Sushma Swaraj has been subjected to some vile and abominable insults from abusive handles on the Lucknow passport officer controversy. Swaraj, who handles the external affairs portfolio in the Narendra Modi Cabinet, is a hugely popular minister. And rightly so. During her four-year tenure, she has completely changed the perception about her ministry: Removed the snobbery, inefficiency and brought it closer to people. She has led by example when it comes to using social media for governance. Indians around the world believe that no matter the difficulty they are in, help is just a tweet away.

Having returned from a seven-day tour of Europe, the minister ran into a controversy over the transfer of a Lucknow passport official who allegedly “harassed” an “inter-faith” couple over renewal of their passport. Swaraj received stinging criticism from a section of the Twitterverse over her ministry’s handling of the affair. She claimed she was unaware of the details but on a sarcastic note, proceeded to highlight some of the loathsome abuses thrown at her.

Some of the tweets (which she later deleted) were personal in nature and terribly abusive. Some even referred to a kidney replacement surgery which the minister underwent in 2016. No condemnation is strong enough for such depravity. No one should suffer such degenerate behaviour that may have a ruinous effect on one’s life. One hopes and believes that the minister is strong enough to take it in her stride. The incident is a sad reflection of the way abuse, threats and bullying have come to dominate the discourse on social media and shrank the space for civilised debate.

File image of External Affairs Minister Sushma Swaraj. AP

File image of External Affairs Minister Sushma Swaraj. AP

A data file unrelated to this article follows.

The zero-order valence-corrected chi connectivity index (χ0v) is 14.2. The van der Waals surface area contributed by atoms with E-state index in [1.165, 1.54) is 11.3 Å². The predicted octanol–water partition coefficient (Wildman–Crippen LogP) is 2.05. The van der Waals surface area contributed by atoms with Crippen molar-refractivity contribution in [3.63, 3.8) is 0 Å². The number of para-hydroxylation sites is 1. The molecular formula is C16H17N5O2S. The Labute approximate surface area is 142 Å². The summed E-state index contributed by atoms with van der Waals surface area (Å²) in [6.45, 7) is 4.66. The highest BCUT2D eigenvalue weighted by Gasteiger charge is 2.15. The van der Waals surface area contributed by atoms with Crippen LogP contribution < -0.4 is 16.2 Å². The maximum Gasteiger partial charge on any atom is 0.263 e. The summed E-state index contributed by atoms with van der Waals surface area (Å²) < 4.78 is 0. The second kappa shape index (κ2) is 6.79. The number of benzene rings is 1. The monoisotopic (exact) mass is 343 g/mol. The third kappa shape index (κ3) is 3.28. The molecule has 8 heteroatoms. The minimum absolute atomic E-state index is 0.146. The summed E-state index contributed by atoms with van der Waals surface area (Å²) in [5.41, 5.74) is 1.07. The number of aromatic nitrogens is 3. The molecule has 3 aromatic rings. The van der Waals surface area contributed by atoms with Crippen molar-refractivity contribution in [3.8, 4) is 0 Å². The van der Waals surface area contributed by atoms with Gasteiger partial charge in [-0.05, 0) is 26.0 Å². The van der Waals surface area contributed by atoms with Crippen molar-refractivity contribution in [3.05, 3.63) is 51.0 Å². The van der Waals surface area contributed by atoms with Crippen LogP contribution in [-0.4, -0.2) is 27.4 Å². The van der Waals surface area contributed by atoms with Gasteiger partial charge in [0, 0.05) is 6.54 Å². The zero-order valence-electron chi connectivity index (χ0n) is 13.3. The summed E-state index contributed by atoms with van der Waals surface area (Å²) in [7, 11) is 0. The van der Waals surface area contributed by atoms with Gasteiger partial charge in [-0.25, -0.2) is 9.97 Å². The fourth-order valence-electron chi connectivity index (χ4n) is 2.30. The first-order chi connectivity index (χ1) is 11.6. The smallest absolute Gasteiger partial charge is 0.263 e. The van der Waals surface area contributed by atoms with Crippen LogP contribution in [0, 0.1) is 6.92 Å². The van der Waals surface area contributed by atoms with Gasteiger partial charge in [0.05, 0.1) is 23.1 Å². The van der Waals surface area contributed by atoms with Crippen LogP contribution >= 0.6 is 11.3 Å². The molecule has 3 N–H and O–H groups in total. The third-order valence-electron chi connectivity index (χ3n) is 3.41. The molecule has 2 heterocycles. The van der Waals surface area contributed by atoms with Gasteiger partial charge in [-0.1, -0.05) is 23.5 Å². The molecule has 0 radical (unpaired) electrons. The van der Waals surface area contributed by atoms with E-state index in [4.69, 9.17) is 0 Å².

Yet, reclaiming this space is of vital importance. As much as the abuse directed at the minister must be condemned with all the strength at our command, it should not distract from the larger issue. The government has seemingly goofed up in its handling of the issue and must be held (politely but firmly) accountable. The dominant media narrative holds that a couple from Noida was allegedly harassed by a passport official, and when the media brought this to light, the “inter-faith” couple received their passports and the “bigoted” official received his just desserts.

However, on closer scrutiny, this narrative appears to be riddled with holes and the external affairs ministry’s decision to take prompt penal action against Vikas Mishra, the official, raises more questions than answers and reeks of serious judgmental lapses. To recall, reports emerged that a passport official in Lucknow apparently asked Tanvi Seth, who is married to one Anas Siddiqui, to change her name during renewal of her passport and had even asked her husband to “convert”. “I was told my passport cannot be made because I have married a Muslim and did not change my name. I asked what I should do now. So I was told to change my name in all documents,” Seth was quoted, as saying in a NDTV report.

The officer apparently spoke to her in a “very humiliating manner”. She also said that “a lot of people were staring at me because that officer was very loud. I was in tears,” according to the report. Her husband Anas told News18: “My wife’s turn came before me and as soon as she reached counter C5, an officer named Vikas Mishra started to go through her documents. When he read the spouse’s name as Mohd Anas Siddiqui, he started shouting at her and said that she should not have married me. My wife broke into tears, after which Mr Mishra said that she should get all the documents corrected with a changed name.”

Further in the report, he was quoted, as saying: “…Then the passport officer asked her to go to the APO office and that he is sending her file to the APO. Mr Mishra then called me and started humiliating me. He said that I will have to convert to Hinduism else my marriage won’t be accepted…” Tanvi, who along with her husband is employed at a multinational firm, then tagged Sushma Swaraj in a series of tweets and related her ordeal, also describing how renewal of their passports have been “put on hold”.

Amid a media furore — Stamped by bigotry: Passport officer asks Muslim man to convert to Hinduism, MEA promises actionPassport Officer Shames A Hindu-Muslim Couple, Rejects Application, And Tells Husband To Convert To Hinduism; Passport Officer Rejects Hindu-Muslim Couple’s Application, Asks Man to Convert to Hinduism  — the MEA intervened. Mishra was summarily transferred, served with a show cause notice and asked to apologise. Regional passport officer told media that “necessary action” will be taken against the official. The couple’s passports were renewed.